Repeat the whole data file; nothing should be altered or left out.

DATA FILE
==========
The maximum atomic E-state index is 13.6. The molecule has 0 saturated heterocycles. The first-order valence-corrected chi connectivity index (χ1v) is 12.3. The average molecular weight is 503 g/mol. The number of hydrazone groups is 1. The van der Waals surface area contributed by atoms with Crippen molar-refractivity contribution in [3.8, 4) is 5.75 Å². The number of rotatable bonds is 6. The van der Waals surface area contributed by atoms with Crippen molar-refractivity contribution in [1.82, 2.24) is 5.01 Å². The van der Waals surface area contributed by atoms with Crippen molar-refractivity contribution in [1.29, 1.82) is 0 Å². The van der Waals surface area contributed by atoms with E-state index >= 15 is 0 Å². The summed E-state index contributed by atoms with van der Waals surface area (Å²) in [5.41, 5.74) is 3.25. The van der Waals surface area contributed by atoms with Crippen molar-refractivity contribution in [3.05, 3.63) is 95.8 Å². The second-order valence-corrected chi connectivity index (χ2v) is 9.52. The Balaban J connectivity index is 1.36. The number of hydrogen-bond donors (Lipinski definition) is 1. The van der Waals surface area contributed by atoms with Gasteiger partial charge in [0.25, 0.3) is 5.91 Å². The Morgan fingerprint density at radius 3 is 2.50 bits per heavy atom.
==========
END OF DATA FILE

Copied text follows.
The maximum atomic E-state index is 13.6. The molecule has 0 saturated heterocycles. The first-order valence-corrected chi connectivity index (χ1v) is 12.3. The average molecular weight is 503 g/mol. The number of hydrazone groups is 1. The van der Waals surface area contributed by atoms with Crippen molar-refractivity contribution in [3.8, 4) is 5.75 Å². The number of rotatable bonds is 6. The van der Waals surface area contributed by atoms with Crippen molar-refractivity contribution in [1.82, 2.24) is 5.01 Å². The van der Waals surface area contributed by atoms with Crippen molar-refractivity contribution in [1.29, 1.82) is 0 Å². The van der Waals surface area contributed by atoms with E-state index >= 15 is 0 Å². The summed E-state index contributed by atoms with van der Waals surface area (Å²) in [5.41, 5.74) is 3.25. The van der Waals surface area contributed by atoms with Crippen molar-refractivity contribution in [3.05, 3.63) is 95.8 Å². The second-order valence-corrected chi connectivity index (χ2v) is 9.52. The Balaban J connectivity index is 1.36. The number of hydrogen-bond donors (Lipinski definition) is 1. The van der Waals surface area contributed by atoms with Gasteiger partial charge in [0.25, 0.3) is 5.91 Å². The Morgan fingerprint density at radius 3 is 2.50 bits per heavy atom.